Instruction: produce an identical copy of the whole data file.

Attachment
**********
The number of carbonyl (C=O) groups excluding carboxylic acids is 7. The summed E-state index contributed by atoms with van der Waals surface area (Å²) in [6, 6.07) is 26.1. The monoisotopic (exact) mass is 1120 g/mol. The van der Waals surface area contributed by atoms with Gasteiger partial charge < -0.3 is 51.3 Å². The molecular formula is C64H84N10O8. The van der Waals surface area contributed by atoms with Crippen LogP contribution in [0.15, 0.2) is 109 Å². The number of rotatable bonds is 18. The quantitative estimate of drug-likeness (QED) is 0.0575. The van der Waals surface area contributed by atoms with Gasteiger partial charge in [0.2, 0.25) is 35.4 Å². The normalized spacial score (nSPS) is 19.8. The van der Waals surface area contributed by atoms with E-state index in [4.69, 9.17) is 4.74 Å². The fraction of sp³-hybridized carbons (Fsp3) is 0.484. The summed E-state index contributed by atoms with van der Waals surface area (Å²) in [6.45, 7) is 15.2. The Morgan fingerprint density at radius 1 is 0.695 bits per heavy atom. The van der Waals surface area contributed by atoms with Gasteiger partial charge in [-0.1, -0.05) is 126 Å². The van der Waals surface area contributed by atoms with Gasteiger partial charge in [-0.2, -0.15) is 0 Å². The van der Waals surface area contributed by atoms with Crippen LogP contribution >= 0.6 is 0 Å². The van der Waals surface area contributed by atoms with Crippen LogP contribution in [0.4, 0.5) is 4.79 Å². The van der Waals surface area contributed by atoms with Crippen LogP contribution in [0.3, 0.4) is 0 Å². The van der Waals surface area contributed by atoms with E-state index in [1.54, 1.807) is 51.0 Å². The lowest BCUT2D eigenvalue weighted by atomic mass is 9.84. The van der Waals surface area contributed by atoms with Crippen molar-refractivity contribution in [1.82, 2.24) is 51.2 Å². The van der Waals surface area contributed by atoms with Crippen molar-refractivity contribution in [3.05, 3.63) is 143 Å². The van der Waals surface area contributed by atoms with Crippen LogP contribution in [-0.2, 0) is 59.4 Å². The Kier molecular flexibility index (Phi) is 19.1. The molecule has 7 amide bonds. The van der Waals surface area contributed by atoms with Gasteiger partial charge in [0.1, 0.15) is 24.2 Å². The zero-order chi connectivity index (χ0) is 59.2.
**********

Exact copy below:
The number of carbonyl (C=O) groups excluding carboxylic acids is 7. The summed E-state index contributed by atoms with van der Waals surface area (Å²) in [6, 6.07) is 26.1. The monoisotopic (exact) mass is 1120 g/mol. The van der Waals surface area contributed by atoms with Gasteiger partial charge < -0.3 is 51.3 Å². The molecular formula is C64H84N10O8. The van der Waals surface area contributed by atoms with Crippen LogP contribution in [0.15, 0.2) is 109 Å². The number of rotatable bonds is 18. The quantitative estimate of drug-likeness (QED) is 0.0575. The van der Waals surface area contributed by atoms with Gasteiger partial charge in [0.2, 0.25) is 35.4 Å². The normalized spacial score (nSPS) is 19.8. The van der Waals surface area contributed by atoms with E-state index in [4.69, 9.17) is 4.74 Å². The fraction of sp³-hybridized carbons (Fsp3) is 0.484. The summed E-state index contributed by atoms with van der Waals surface area (Å²) in [6.45, 7) is 15.2. The Morgan fingerprint density at radius 1 is 0.695 bits per heavy atom. The van der Waals surface area contributed by atoms with Gasteiger partial charge in [-0.1, -0.05) is 126 Å². The van der Waals surface area contributed by atoms with Gasteiger partial charge in [-0.2, -0.15) is 0 Å². The van der Waals surface area contributed by atoms with Crippen LogP contribution >= 0.6 is 0 Å². The van der Waals surface area contributed by atoms with Crippen LogP contribution in [0.4, 0.5) is 4.79 Å². The van der Waals surface area contributed by atoms with Crippen LogP contribution in [0.3, 0.4) is 0 Å². The van der Waals surface area contributed by atoms with E-state index in [1.54, 1.807) is 51.0 Å². The lowest BCUT2D eigenvalue weighted by atomic mass is 9.84. The van der Waals surface area contributed by atoms with Crippen molar-refractivity contribution in [1.82, 2.24) is 51.2 Å². The van der Waals surface area contributed by atoms with Crippen molar-refractivity contribution in [3.05, 3.63) is 143 Å². The van der Waals surface area contributed by atoms with Crippen LogP contribution in [-0.2, 0) is 59.4 Å². The Kier molecular flexibility index (Phi) is 19.1. The molecule has 7 amide bonds. The van der Waals surface area contributed by atoms with Gasteiger partial charge in [0.1, 0.15) is 24.2 Å². The zero-order chi connectivity index (χ0) is 59.2.